Originally published in Purdue Pest Management & Crop Production Newsletter (5 Apr 1996)

No-Till Corn Stand Establishment.
II. What's Unique About No-Till?

R.L. (Bob) Nielsen , Agronomy Department , Purdue University, West Lafayette, IN 47907-1150

Establishing uniform stands of no-till corn is difficult for some folks. At least, that's the take from Extension meetings where I talk about these kinds of things. Invariably, I can be in a room full of no-tillers who love their no-till drilled soybean crops, but complain about the hardships of getting a good stand of no-till corn, even when following last year's soybean crop. What's the deal here?

What's Unique About No-Till? Why are no-till environments often less friendly to stand establishment than conventional tillage? The answers are trash, trash, and trash! Let's remember that TRASH includes stover, stubble, and other plant materials left from previous crops or weeds that can create nightmares for germination, emergence, and seedling growth of corn. RESIDUE includes stover, stubble, and other plant materials left from previous crops or weeds that conserve soil moisture and improve soil tilth, benefiting the corn crop later in its development.

Cold, Wet Soils. Trash delays soil drying and warmup, which consequently delays or causes uneven germination and hinders early root and shoot growth. During the first five weeks of growth, no-till soils can easily average three to four fewer heat units per day than full-width tillage. Given that corn's growing point remains below the soil surface until about the six leaf collar stage, the plant's development is literally slowed compared to that of full-width tillage because of the cooler soils. The problem with slow germination or growth early in the season is that it increases the plants' exposure time to damaging soil-borne pathogens and insects, delays the roots' encounter with soil nutrients, and decreases the effective length of the available growing season for the corn crop.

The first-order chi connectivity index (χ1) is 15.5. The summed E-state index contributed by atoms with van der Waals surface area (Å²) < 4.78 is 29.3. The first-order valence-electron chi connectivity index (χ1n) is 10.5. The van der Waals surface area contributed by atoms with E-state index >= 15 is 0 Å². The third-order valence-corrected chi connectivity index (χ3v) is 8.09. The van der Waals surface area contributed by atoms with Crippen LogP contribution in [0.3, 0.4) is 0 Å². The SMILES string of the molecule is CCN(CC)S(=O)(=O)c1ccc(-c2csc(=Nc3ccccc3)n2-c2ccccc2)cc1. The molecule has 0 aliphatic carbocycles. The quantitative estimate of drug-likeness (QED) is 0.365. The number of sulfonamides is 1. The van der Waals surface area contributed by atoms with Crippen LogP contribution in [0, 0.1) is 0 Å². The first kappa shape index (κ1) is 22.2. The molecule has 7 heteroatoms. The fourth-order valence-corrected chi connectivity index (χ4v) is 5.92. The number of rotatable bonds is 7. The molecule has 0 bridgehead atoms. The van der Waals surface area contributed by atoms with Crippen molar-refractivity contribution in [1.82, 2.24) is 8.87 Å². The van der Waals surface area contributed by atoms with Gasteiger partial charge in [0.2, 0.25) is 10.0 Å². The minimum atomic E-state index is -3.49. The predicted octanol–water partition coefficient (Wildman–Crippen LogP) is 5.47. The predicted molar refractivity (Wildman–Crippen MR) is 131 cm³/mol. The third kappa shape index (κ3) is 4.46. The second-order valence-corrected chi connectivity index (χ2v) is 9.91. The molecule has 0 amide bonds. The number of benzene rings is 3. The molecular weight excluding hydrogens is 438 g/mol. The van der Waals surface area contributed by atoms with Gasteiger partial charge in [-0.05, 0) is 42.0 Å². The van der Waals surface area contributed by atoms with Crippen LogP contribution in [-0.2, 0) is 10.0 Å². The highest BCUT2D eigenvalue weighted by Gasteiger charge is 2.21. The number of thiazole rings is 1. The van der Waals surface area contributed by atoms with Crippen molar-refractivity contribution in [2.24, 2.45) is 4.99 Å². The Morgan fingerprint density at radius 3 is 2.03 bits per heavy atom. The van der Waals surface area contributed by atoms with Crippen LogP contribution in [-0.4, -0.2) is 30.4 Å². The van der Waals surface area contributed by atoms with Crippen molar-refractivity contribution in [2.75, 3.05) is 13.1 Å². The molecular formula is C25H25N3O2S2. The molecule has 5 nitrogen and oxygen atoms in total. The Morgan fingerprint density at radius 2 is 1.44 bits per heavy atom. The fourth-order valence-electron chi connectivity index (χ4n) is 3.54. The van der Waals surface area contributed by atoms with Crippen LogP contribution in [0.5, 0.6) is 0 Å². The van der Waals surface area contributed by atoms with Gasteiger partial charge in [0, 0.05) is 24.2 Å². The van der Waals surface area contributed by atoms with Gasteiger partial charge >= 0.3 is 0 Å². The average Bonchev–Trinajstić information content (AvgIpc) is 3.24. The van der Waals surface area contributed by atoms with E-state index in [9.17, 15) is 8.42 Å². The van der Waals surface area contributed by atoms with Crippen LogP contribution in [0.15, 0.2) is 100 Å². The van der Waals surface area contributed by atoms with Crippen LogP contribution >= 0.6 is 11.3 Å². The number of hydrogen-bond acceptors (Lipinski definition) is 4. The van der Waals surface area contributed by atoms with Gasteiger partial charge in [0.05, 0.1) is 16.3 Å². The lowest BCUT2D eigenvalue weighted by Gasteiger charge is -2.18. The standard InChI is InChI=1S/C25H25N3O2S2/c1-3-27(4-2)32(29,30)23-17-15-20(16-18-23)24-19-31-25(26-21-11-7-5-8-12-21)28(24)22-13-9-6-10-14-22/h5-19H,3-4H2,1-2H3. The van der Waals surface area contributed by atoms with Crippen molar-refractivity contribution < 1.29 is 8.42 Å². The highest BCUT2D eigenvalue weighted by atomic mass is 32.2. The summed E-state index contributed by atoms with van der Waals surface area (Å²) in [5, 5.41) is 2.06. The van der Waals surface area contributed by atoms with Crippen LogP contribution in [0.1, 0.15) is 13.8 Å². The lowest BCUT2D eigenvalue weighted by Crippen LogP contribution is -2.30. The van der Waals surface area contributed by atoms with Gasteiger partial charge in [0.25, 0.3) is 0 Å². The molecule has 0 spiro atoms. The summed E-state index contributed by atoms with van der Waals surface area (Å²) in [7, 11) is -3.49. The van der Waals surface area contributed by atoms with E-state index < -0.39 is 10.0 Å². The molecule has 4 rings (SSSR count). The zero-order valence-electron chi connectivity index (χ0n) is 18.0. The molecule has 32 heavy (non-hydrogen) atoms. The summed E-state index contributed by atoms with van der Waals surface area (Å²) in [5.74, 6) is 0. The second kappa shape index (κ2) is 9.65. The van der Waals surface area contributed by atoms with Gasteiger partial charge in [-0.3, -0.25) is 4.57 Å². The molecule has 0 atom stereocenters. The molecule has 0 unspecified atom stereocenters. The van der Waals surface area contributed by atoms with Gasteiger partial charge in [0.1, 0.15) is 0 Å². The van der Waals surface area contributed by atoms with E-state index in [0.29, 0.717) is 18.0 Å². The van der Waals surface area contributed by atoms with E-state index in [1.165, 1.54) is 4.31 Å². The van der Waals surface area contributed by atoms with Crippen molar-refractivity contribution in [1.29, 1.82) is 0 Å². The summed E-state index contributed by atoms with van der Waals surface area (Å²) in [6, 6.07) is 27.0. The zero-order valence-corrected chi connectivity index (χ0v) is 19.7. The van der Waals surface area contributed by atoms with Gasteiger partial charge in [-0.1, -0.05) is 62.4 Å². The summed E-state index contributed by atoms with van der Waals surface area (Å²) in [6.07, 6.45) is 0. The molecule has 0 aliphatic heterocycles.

Planter Problems. Trash can hinder the operation of the planter, especially when soils are on the wet side to begin with. Pieces of trash can be 'hairpinned' into the planter slot instead of being cut cleanly by the coulters (remember, seed-to-trash contact is not good!). Uneven distribution of the trash across the field and/or excessive planting speeds can cause the planter to falter in seeding depth uniformity. Surface trash and wet soils can decrease the effectiveness of the planter's closing wheels, resulting in 1) open planter slots if the down pressure is insufficient or 2) compacted planter slots if down pressure is excessive.

Troublesome Pests. Remember the importance of pest-free conditions to ensure uniform germination, emergence, and initial seedling growth? Surface trash can harbor disease inoculum that can cause seedling blights, leaf diseases, or root and stalk rots. Surface trash also provides favorable habitat for certain pesky critters such as slugs, seedcorn maggots, common stalk borers, and brown stinkbugs.

Nutrient Uptake. Nutrient management is often more difficult in no-till fields. The inability to mechanically incorporate nutrients can result in nutrient stratification. There are more opportunities for nitrogen loss from fertilizer applications from volatilization and denitrification. Slow root growth, caused by cold wet soils, delays their encounter with soil nutrients.

Return to the the Chat 'n Chew Cafe.

The Corn Growers Guidebook , a WWW resource for corn management systems in Indiana and the eastern CornBelt.

Purdue University Agronomy Extension WWW Home Page.

Purdue Agronomy On-Line! , Purdue's Agronomy Department WWW Home Page.

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